Speaking OUT to end clergy sexual misconduct.

Archive for August, 2016

Healing the Congregation

“Lisa’s” saga* continues: she’ll be speaking with Bishop Schol next week. To prepare him for their meeting, Lisa sent him a resource that should already be close to his heart: a document that spells out the highest standard for responding to clergy misconduct in the United Methodist Church.

“After Clergy Sexual Misconduct: A Process for Congregational Healing” is that document. Based on guidelines drafted by Episcopal Bishop Chilton Knudsen, the process was developed in 2006 by the Rev. Dr. Bonnie Glass MacDonald, a UMC deacon. The document may be ten years old, but it was new to me, and in all my years of advocacy, I have never seen a better resource for helping congregations heal.

Why does the church need this resource? As MacDonald says, “In situations of crisis or misconduct, congregations often … want to put the crisis behind them as soon as possible. But experience has shown that ignoring the intense feelings that naturally occur after a violation will cause more trouble in the long run.” She reports that after an event of clergy misconduct, congregations often descend into fearful conflict. Factions form, pastors turn over quickly, and the church loses energy, focus, hope, and members. Without intentional healing, this cycle can last many years, and may repeat itself with new acts of misconduct. For the sake of every member of the church, both present and future, “each congregation must be helped to deal openly with the misconduct.”

Note that word: openly. Incidents of clergy misconduct cannot be swept under the carpet. The church’s response must be confidential enough “to protect fair process and avoid additional harm to victims,” but the basic facts must be shared with clergy, church staff, lay leaders, and congregants. Why? Because ultimately, there are no secrets in a congregation. If leaders try to whitewash an event of pastoral misconduct, the facts will morph into cancerous nodes of rumor, accusation, and innuendo, and those cancers will destroy the church.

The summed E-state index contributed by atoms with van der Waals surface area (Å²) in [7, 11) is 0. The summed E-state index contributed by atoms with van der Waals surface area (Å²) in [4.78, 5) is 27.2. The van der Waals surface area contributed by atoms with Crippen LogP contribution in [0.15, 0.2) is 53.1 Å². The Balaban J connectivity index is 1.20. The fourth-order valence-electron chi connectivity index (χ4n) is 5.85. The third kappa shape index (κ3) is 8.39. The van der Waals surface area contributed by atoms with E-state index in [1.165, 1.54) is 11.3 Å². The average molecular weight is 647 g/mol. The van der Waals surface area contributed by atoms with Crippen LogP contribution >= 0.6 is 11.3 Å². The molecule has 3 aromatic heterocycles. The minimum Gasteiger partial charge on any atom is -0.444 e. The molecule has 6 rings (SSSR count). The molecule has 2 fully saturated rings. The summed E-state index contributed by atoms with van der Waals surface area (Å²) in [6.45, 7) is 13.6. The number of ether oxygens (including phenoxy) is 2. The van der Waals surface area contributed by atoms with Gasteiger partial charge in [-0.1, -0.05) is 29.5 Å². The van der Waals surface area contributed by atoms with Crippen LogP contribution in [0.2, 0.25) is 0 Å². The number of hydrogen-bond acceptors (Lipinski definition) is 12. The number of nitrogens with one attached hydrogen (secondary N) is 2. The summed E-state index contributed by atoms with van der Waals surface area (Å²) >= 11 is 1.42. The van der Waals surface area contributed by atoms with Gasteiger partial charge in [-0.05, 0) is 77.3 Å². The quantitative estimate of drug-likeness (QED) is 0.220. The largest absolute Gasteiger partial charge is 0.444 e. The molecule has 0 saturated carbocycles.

“The Process for Congregational Healing” helps leaders handle each step of their response, from the staff meeting to the congregational letter to (ultimately) the congregational meeting. The document spells out how to support the victim, what behaviors to expect from the accused minister, and how to speak with the youth and children of the church, who need to be included even if none of them was directly harmed. 

What happens when congregations don’t go through an intentional process of healing? They may become suspicious, angry, depressed, fractious, highly reactive, hopeless, and fixated on matters of human sexuality. Far from shining the light of the kingdom of God, these congregations become a toxic burden to the denomination.

I’m sharing this resource for clergy and churchgoers of all faith traditions. I recommend all my readers look at the UMC’s Sexual Ethics site. If only all faith traditions cared enough to develop resources this robust and thoughtful! More to the point: if only UMC leaders cared enough to consistently use the wisdom from their own denomination.

* See Lisa’s story here, my open letter to Bishop Schol here, and Bishop Schol’s excellent response here

Open Letter to Bishop John Schol

Dear Bishop Schol,